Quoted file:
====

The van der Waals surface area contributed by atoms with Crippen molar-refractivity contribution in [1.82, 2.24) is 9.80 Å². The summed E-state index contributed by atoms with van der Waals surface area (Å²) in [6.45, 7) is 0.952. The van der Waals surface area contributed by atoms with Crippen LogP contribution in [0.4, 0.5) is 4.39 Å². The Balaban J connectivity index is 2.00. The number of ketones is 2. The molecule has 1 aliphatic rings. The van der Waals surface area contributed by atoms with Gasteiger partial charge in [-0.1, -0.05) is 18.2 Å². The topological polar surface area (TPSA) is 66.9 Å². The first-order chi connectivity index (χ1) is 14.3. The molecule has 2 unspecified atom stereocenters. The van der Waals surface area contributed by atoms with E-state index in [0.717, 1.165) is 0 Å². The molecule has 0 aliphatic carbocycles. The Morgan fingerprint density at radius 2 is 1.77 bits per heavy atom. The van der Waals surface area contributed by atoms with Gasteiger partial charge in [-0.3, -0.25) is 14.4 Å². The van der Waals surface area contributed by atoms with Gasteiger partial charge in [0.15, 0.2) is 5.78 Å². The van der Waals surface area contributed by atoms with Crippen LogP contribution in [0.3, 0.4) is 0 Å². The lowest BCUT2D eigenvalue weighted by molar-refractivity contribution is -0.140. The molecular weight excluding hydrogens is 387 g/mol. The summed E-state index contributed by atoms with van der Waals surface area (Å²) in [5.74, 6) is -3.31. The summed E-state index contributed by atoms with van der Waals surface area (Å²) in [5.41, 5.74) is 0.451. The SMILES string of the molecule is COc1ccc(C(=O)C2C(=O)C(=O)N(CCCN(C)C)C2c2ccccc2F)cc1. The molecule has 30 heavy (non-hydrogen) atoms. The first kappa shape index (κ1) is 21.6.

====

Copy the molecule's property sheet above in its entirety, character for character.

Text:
The van der Waals surface area contributed by atoms with Crippen molar-refractivity contribution in [1.82, 2.24) is 9.80 Å². The summed E-state index contributed by atoms with van der Waals surface area (Å²) in [6.45, 7) is 0.952. The van der Waals surface area contributed by atoms with Crippen LogP contribution in [0.4, 0.5) is 4.39 Å². The Balaban J connectivity index is 2.00. The number of ketones is 2. The molecule has 1 aliphatic rings. The van der Waals surface area contributed by atoms with Gasteiger partial charge in [-0.1, -0.05) is 18.2 Å². The topological polar surface area (TPSA) is 66.9 Å². The first-order chi connectivity index (χ1) is 14.3. The molecule has 2 unspecified atom stereocenters. The van der Waals surface area contributed by atoms with E-state index in [0.717, 1.165) is 0 Å². The molecule has 0 aliphatic carbocycles. The Morgan fingerprint density at radius 2 is 1.77 bits per heavy atom. The van der Waals surface area contributed by atoms with Gasteiger partial charge in [-0.3, -0.25) is 14.4 Å². The van der Waals surface area contributed by atoms with Gasteiger partial charge in [0.15, 0.2) is 5.78 Å². The van der Waals surface area contributed by atoms with Crippen LogP contribution in [0.3, 0.4) is 0 Å². The lowest BCUT2D eigenvalue weighted by molar-refractivity contribution is -0.140. The molecular weight excluding hydrogens is 387 g/mol. The summed E-state index contributed by atoms with van der Waals surface area (Å²) in [5.74, 6) is -3.31. The summed E-state index contributed by atoms with van der Waals surface area (Å²) in [5.41, 5.74) is 0.451. The SMILES string of the molecule is COc1ccc(C(=O)C2C(=O)C(=O)N(CCCN(C)C)C2c2ccccc2F)cc1. The molecule has 30 heavy (non-hydrogen) atoms. The first kappa shape index (κ1) is 21.6.